Health authorities said on Thursday that more people than previously thought received possibly tainted steroid injections and that some 14,000 patients could be at risk of contracting meningitis in an unprecedented outbreak of the disease.

The Centers for Disease Control and Prevention said the number of people at risk, which is 1,000 higher than earlier estimated, was revised after consulting with health authorities.

Fourteen patients have died from meningitis and 170 people have been infected, the CDC said in its latest update on Thursday. The number of infections rose by 33 since Wednesday, the CDC said.

Florida reported a second death from meningitis and Indiana reported its first death from the outbreak. Meningitis cases have been confirmed in 11 states.

The health scare prompted U.S. Senator Richard Blumenthal, who sits on the Senate's health oversight committee, to ask federal authorities to probe whether a Massachusetts specialty pharmacy that produced the steroid misled regulators about its operations.

The outbreak has developed into a major health scandal, with authorities scrambling to determine how vials of a steroid used mainly to treat back pain were contaminated, track down those affected and treat them. It has also raised questions about how the pharmaceuticals industry operates and is regulated.

Blumenthal, a former Connecticut state attorney general and federal prosecutor, said he had reached no conclusions but that an investigation was warranted.

"The company, its officers, employees and maybe others may have violated state and federal criminal laws in their potential misrepresentations to government agencies regarding their products," Blumenthal told Reuters in a telephone interview.

Blumenthal said he submitted his request for a federal criminal probe in a letter to U.S. Attorney General Eric Holder.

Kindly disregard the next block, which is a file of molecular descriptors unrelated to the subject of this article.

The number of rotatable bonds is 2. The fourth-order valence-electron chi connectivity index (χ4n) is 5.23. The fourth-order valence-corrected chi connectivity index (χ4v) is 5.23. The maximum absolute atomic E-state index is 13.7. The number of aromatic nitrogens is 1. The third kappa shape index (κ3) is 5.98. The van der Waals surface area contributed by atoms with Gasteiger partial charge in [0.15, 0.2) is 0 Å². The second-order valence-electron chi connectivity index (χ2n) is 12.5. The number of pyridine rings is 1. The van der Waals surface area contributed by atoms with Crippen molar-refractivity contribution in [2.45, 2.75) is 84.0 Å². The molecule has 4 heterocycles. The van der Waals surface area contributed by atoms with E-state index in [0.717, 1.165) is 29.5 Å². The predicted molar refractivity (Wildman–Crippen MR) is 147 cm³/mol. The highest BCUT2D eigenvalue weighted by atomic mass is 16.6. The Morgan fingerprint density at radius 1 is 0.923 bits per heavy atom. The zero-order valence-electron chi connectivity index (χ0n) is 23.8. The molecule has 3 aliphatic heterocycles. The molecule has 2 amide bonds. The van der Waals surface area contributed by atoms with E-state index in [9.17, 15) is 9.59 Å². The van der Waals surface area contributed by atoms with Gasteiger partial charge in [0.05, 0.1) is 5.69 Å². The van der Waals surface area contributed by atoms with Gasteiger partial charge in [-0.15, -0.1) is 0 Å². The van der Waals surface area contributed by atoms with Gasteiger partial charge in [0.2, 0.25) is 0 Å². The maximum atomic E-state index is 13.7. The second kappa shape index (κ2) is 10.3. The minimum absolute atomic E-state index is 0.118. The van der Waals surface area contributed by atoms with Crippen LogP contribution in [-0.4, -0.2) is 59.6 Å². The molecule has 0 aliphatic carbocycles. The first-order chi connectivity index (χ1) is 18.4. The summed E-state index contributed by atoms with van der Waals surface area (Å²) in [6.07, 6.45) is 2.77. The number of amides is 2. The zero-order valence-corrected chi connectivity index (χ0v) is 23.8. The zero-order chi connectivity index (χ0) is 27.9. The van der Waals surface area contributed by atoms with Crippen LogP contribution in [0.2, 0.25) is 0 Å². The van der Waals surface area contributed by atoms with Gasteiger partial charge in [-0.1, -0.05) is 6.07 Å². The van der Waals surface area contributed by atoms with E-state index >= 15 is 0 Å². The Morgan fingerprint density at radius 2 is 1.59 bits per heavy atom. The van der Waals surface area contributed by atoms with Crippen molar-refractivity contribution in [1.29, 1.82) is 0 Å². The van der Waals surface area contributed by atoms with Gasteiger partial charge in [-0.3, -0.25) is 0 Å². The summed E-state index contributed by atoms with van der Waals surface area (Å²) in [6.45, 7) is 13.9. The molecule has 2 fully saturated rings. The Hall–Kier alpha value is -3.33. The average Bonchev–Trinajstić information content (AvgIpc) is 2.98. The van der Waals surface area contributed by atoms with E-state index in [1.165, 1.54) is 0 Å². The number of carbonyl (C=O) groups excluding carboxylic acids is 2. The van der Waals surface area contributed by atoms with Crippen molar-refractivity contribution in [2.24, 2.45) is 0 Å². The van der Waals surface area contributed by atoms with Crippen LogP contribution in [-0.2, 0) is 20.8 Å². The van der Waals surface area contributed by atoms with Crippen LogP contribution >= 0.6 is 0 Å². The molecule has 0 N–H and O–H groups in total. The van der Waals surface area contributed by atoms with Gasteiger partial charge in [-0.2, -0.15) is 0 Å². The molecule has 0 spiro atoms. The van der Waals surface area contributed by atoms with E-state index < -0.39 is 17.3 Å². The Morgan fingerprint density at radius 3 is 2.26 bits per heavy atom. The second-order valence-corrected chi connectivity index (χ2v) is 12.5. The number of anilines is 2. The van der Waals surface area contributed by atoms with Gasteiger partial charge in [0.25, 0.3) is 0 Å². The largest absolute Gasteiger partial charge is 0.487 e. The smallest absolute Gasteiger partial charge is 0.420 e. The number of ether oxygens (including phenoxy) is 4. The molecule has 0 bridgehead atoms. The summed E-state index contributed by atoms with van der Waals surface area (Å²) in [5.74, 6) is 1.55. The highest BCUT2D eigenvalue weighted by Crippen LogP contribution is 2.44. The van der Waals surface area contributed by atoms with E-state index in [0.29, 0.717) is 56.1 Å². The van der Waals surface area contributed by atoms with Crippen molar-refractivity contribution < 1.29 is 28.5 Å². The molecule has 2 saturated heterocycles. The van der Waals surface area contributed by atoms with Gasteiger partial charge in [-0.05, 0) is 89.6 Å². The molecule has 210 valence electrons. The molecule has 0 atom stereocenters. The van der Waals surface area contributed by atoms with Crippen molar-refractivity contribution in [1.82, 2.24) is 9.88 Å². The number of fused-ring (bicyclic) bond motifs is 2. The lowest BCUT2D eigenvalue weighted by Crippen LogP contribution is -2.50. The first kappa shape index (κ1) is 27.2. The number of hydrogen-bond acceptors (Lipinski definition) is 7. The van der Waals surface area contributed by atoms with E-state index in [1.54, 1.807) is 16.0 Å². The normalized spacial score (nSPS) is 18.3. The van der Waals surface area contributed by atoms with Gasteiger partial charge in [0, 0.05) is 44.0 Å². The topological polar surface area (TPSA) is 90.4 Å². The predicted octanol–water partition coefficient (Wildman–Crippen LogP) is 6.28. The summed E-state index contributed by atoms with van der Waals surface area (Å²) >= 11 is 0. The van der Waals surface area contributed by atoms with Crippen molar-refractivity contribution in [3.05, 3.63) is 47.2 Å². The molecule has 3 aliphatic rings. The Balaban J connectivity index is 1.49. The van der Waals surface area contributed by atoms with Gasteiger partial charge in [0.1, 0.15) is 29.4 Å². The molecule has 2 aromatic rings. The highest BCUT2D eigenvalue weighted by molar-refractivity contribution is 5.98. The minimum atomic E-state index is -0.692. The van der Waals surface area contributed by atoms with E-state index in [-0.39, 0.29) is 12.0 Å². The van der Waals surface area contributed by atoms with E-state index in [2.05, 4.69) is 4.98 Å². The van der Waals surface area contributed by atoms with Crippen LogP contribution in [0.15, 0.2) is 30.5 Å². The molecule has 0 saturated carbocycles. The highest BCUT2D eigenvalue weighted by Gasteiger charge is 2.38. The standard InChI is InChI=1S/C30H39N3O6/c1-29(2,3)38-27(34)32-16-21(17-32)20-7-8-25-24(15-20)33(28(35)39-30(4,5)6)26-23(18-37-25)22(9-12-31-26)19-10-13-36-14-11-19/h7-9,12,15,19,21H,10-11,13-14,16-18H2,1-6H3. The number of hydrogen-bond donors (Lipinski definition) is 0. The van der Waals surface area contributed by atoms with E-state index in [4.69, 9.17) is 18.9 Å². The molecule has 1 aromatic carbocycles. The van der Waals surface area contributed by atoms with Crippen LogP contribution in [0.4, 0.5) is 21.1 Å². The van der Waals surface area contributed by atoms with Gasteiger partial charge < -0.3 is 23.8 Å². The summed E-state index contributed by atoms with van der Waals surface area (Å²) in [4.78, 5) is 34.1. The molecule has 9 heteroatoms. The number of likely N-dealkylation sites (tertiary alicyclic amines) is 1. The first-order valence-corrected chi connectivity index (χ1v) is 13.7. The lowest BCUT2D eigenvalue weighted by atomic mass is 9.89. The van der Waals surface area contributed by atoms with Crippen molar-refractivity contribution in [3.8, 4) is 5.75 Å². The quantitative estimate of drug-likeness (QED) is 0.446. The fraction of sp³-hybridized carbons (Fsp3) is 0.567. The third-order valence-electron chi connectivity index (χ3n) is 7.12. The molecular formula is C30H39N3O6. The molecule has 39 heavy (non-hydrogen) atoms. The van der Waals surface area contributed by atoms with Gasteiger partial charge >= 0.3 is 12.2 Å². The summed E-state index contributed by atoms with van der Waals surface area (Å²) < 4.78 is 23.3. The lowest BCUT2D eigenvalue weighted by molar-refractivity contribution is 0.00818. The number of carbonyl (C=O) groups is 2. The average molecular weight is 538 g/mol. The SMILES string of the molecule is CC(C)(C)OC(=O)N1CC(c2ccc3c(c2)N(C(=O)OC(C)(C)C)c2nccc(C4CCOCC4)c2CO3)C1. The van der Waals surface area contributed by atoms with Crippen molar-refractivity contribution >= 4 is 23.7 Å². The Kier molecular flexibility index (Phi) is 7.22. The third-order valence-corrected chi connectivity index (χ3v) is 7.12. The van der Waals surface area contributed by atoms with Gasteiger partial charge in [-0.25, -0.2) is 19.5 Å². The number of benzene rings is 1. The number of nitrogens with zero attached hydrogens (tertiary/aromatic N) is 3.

"The fact that death and serious injuries resulted from the potential violations of law certainly is relevant, and the misstatements or fraud could constitute a violation of federal mail and wire fraud prohibitions," Blumenthal said.

Lawmakers have come under pressure to close what critics see as a loophole in oversight that left the New England Compounding Company, or NECC, the Massachusetts pharmacy linked to the tainted steroids, largely exempt from federal regulation.


The U.S. Food and Drug Administration regulates only the ingredients and their suppliers, not the little-known corner of the drug world known as "compounding," which is subject to a patchwork of state oversight.

State and federal officials are now investigating NECC, which distributed thousands of vials of a contaminated steroid made at a shabby brick complex next to a waste and recycling operation in a western suburb of Boston. The company has suspended operations and recalled all of its products.

The pharmacies are owned by Gregory Conigliaro, an engineer, and his brother-in-law Barry Cadden, a pharmacist who was in charge of pharmacy operations at NECC. The waste and recycling facility is another of Conigliaro's business interests.

Compounding pharmacies such as NECC are permitted to make medications based on specific prescriptions for individual patients.

State and federal regulators are investigating why NECC shipped thousands of vials of preservative-free methylprednisolone acetate steroid to healthcare facilities in multiple states.

"It does seem like the agencies, both at the state and the federal level, may have been misled by some of the information we were given," Massachusetts Governor Deval Patrick told reporters on Wednesday.

The number of cases has grown rapidly as health practitioners contacted about 13,000 people who received injections from a potentially tainted supply of steroid medication shipped to 23 states.

In six states - Tennessee, Michigan, Maryland, Virginia, Florida and now Indiana - the outbreak has claimed lives.

Five new cases were reported in Tennessee, which remained the hardest-hit state with 49 cases, the CDC said. Michigan added 11 cases and was at 39 on Thursday, with Virginia adding three to reach 30 and Indiana six to reach 21, the CDC said.

The other states reporting cases are Maryland (13), Florida (7), Ohio (3), Minnesota (3), New Jersey (2), North Carolina (2) and Idaho (1), the CDC said.

Thousands of people received the injections to relieve back pain and other complaints and are at risk of infection.

Meningitis is an infection of the membranes covering the brain and spinal cord. Symptoms include headache, fever and nausea. Fungal meningitis, unlike viral and bacterial meningitis, is not contagious.